During a recent power blackout that swept across the Southwest, affecting nearly 5 million residents in California, Arizona, and Mexico, StatRad, a teleradiology facility in San Diego, stayed up and running in spite of the dire conditions. In the largest power outage in the region’s history, San Diego was in the dark for more than 12 hours. Gas stations, traffic systems, banking services, and business centers were completely shut down, bringing commerce in the nation’s eighth largest city to a grinding halt. During the outage, however, StatRad switched to backup power sources to ensure there was no interruption in service. As local hospitals were able to get back online, StatRad’s interpretations were already available for attending physicians to review.

According to Joe Moock, StatRad’s CEO, “We created a system of multiple redundancies at each data center to ensure that there is never an interruption in service. To ensure availability 24/7/365, we developed a comprehensive plan for maintaining ongoing coverage in the event of a large-scale outage or natural disaster.” By building a high-tech infrastructure with a secondary data center nearly 500 miles away, StatRad is able to provide expedient, accurate, and reliable interpretations in virtually any situation. By providing nonstop support for all clients at any time, StatRad is able to make sure that care is delivered quickly during unforeseen circumstances—even when it’s an unprecedented blackout.

In Oregon, which was not affected by the blackout, it was business as usual due to StatRad’s farsighted contingency planning. Cascade Medical Imaging in central Oregon depended on StatRad’s services. Dave Magness, director of imaging at the facility, who happened to be in San Diego at the time, was worried that the blackout would prevent Cascade from continuing business. “We’re a unique facility,” said Magness. “We’re relatively small and service a far-reaching group of small facilities, one of which is over 7 hours away.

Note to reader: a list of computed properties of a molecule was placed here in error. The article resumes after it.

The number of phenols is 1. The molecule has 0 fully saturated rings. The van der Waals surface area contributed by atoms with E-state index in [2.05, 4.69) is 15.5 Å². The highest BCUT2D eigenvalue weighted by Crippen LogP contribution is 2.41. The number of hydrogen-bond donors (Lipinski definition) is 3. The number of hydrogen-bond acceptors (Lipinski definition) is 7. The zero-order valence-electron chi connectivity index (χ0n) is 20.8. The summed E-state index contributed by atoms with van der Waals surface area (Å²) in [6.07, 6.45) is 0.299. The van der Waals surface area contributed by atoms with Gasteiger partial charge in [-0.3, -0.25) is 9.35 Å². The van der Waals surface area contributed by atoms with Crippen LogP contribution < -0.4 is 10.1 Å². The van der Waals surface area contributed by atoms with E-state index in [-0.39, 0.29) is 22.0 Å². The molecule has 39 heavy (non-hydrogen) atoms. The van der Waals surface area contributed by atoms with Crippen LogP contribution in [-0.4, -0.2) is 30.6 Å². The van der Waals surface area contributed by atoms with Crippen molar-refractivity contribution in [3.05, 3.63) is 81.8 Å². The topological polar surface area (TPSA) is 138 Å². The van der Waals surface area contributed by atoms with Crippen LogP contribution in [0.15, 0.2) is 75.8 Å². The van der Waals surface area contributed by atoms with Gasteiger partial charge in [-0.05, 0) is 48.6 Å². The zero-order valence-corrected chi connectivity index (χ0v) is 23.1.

“Our communication with StatRad has been easy from the start. They read mostly CT scans,” said Magness. “When I call them, the doctor I want to reach usually picks up the phone. We are used to rapid turnaround time, usually within 30 minutes. But observing the lights-out blackout in San Diego, I didn’t know what would happen. I was very impressed with their ability to deal smoothly with the situation. They kept functioning without a break, so for our facility in Oregon, it was just another day at the office in spite of blackout conditions in San Diego.”

The StatRad backup system kicks in automatically in the event of a power outage or other natural disaster. The group uses Voice over Internet Protocol (VoIP) to reroute phone calls as needed, so continued communication is ensured. When needed, they can fall over to a secondary data center to ensure uptime. If a natural disaster (large earthquake, fire, etc) makes their facility inoperable for any reason, they can switch to a secondary data center in San Francisco—nearly 500 miles away. StatRad’s stellar performance during the recent power outage in the Southwest is testimony to the organization’s proactive planning.